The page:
Just to set things right, Chesterfield, the government hasn't yet decided to disband the NAO, it's the Audit Commission which oversees NHS, local government and associated body spending that will be closed down.

There are some intersesting arguments brewing up on our story about that, with some concerned about the resulting consistency and accountability issues, others anticipating more work for accountancy firms, and the Justice and Anti-Corruption Party saying "good riddance".

It took me some time to wade through the NAO report, and I haven't tackled the other 130 or so pages of the HMRC accounts, which may uncover more ugly surprises. But the whole episode made me ponder in an Editor's blog, Why it's a good idea to look at the accounts.

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By sunderland
19th Aug 2010 12:37

End of NAO?

What do you mean end of NAO? I thought it was the Audit Commission that wa being disbanded.

I think you will find the NAo will remain in place and hopefully continue to highlight the disasters that occur when government departments take on new IT systems.

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By peterlashmar
19th Aug 2010 12:39

PAYE coding fisaco and NAO

Sadly a massive new IT system will have the inevitable net result of UK taxapayers sending more billions of pounds to the US with only a tiny proportion being spent in UK.

We have  a personal tax division and the personnel there have been much amused by the PAYE coding notices being sent to us, as appointed agents, in avalanches. The most that we have received for one person is 14 forms P2(new) who actually holds 3 current posiotns of employment and the one with the oldest date of actually leaving the employer for which a code has now been issued seems to be 31 July 2000.

What happens with the "tax office copy" of all the forms P45 that law abiding employers dutifully spend time issuing whenever an employment ceases?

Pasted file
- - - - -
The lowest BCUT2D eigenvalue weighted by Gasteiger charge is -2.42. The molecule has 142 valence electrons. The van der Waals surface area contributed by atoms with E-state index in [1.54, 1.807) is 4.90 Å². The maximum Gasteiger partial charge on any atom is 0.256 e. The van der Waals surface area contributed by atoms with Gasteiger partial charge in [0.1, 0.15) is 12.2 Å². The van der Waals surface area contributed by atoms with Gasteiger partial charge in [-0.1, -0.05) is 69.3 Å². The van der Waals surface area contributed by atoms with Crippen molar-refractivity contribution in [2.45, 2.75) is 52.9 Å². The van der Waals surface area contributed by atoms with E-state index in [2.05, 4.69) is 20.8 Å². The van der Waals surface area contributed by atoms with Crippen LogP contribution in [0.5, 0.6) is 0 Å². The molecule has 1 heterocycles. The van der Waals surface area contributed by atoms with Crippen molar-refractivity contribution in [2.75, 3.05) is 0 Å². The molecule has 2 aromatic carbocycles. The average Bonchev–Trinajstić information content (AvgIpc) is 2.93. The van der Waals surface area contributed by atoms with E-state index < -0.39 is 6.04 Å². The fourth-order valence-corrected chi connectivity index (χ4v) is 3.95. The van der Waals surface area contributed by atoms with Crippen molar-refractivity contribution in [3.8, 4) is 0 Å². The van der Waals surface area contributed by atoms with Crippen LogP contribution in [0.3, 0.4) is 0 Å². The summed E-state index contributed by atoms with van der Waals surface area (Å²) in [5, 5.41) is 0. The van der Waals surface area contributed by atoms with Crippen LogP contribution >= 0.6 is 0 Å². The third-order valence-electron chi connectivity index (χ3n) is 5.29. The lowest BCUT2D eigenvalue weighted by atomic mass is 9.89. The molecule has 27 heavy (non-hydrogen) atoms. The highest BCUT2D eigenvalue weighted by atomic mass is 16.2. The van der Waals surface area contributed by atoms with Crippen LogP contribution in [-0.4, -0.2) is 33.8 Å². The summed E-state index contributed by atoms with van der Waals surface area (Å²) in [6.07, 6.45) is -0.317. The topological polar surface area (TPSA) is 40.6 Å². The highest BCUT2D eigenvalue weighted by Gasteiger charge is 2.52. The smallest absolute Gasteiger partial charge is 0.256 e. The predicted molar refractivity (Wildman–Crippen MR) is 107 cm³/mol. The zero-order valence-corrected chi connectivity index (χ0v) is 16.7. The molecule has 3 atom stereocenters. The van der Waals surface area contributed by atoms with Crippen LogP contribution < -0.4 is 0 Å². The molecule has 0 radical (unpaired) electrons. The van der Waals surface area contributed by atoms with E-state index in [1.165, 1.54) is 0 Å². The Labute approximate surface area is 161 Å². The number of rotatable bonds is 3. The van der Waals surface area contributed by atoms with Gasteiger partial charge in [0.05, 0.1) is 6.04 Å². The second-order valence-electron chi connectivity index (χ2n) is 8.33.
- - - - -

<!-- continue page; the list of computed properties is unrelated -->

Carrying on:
I remember years ago when I was an auditor that we often undertook audit work for local Government operations. They always had to obtain a quote from NAO to confirm that we reperesented value for money. We were usually able to substantially undercut the NAO quote and obtain a fee yield af at least our normal charge out rates. We were always complimented on providing much more useful advice than would have been provided by NAO.  Why could that competitive pricing system not be reintroduced? That would then require NAO to become price competitive with the private sector to survive. That would be a far more cost effective way of obtaining value for money for the country than winding up the NAO with, presumably, massive redundancy payments to the grossly overpaid head honchos at NAO who would then "walk next door" and be employed in newly set up  Government divisions of the big Four. 

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19th Aug 2010 13:23

Competence of those running the show ..

Well they certainly know the right words and a lot of them. It is just a pity that the rhetoric cannot be backed up by sucessful performance

Clearly their risk assessment and controls are inadequate, otherwise they should have majored on migration issues and the on-going impact of getting it wrong. Why not publish the original risk assessment and we can all judge whether these issues were even addressed in the first place?

Are we missing something here with Lesley Strathie

'.. Principal Accounting Officer (PAO) and is accountable to Parliament for the Department’s expenditure ..'



What financial qualifications does Lesley Strathie have to qualify for the position in the first place?What systems delivery qualifications are posessed?